Even before President Trump was inaugurated, U.S. citizens who own land along the border reportedly began receiving letters from the Justice Department informing them that the federal government wants their land to build a fence (i.e. the president’s border wall), that it intends to acquire their land and the amount of compensation the government is offering.

Yvette Salinas, a Texan whose ailing mother owns a small parcel of land with her siblings near the Rio Grande was informed by the “Declaration of Taking” letter sent by DOJ that her 1.2 acres was worth $2,900, according to a story in the Texas Observer. She told the Observer that the family’s 16 acres has been in her family for five generations.

Failure to convince these people to sell their land would mean that the administration has to rely on taking it via eminent domain – a legal procedure Trump has attempted to use in his business dealings on a couple of occasions unsuccessfully.

As it happens, the president has plenty of experience attempting to seize land on the East Coast. He does not hide his enthusiasm for taking businesses and homes for his own business interests. In the mid-1990s, Vera Coking, owner of a house just off the boardwalk in Atlantic City, was subject to Trump’s wrath when he tried to persuade the local authorities to condemn her property so he could construct a parking lot for the 22-story Trump Plaza Hotel and Casino he had built right next door. He turned to the government-established Casino Reinvestment Development Authority after Coking refused to sell. Trump lost that battle in Casino Reinvestment Development Authority v. Banin. In 1994, Trump threatened to condemn five businesses in Bridgeport, Conn., to make way for an office and entertainment complex and, as he did in Atlantic City, lobbied city officials to exercise eminent domain. It didn’t happen.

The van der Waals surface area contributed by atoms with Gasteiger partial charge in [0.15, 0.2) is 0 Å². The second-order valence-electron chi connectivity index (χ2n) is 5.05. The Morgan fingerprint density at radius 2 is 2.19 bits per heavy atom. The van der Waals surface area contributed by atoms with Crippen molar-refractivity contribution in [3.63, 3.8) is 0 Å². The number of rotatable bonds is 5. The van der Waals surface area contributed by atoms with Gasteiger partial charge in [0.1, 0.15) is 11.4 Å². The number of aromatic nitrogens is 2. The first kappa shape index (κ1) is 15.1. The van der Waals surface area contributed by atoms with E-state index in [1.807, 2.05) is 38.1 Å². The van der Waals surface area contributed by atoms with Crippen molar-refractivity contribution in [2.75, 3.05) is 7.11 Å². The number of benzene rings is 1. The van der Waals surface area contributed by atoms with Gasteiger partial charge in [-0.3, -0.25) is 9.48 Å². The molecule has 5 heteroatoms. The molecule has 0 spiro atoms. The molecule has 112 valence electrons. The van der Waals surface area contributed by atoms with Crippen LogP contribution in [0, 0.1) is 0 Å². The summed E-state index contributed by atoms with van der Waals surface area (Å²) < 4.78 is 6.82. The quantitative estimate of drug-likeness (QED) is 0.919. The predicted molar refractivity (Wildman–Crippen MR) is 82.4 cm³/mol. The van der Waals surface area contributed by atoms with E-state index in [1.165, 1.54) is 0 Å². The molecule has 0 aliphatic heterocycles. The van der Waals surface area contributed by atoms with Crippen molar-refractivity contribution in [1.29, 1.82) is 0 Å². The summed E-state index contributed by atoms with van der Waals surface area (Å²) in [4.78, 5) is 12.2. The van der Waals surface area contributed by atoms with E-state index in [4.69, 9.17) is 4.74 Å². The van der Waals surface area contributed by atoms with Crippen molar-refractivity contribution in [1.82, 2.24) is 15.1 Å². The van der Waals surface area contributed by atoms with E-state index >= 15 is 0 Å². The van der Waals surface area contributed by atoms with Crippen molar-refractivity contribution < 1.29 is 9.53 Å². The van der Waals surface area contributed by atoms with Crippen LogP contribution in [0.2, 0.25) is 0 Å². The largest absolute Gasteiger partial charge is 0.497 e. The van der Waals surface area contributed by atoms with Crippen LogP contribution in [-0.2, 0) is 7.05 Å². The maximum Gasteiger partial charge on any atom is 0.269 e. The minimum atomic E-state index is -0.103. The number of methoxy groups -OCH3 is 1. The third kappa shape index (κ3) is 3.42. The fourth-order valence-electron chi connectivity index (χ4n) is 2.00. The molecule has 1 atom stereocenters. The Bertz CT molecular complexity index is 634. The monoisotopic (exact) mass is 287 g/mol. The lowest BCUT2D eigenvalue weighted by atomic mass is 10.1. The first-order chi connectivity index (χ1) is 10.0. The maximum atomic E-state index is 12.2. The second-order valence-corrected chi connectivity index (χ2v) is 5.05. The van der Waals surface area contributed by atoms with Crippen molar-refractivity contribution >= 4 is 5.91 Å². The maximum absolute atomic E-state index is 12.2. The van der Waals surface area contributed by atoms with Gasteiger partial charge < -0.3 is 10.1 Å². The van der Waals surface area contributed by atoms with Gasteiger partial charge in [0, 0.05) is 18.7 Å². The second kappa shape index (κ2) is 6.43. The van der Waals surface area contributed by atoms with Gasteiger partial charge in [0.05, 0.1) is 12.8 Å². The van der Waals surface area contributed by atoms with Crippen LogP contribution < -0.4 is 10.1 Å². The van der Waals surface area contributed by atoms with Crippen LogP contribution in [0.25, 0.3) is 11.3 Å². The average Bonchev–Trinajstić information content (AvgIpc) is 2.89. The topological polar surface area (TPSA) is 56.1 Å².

At some point I expect we’ll start hearing stories about legal cases in which the president tries to claim eminent domain in order to build his wall/fence. Dickinson notes two things that will be important to keep an eye on. First of all, there is a lot of truth to this:

If the rollout of Trump’s hastily drafted travel ban is any indicator, we should expect sloppy execution of statutory requirements and takings procedures if the administration attempts to condemn border land.

Secondly, I suspect that there is a lot of overlap between Trump supporters and those who view eminent domain as a direct threat to freedom. Hence, this is not a far-fetched prediction:

Americans do not take kindly to threats to fundamental principles of property ownership, even if some of them (though not most, polling shows) like the concept of the wall and the immigration policy Trump wants to pursue…The wall could lead to the backlash of the century: a resistance movement laced with political, cultural, social and economic consequences.

Trump has already gone silent on his promise to make Mexico pay for the wall. He’s now trying to get Congress to come up with the money. But even if he could pull that off, he’s only in the early stages of learning what a dumb idea this was in the first place.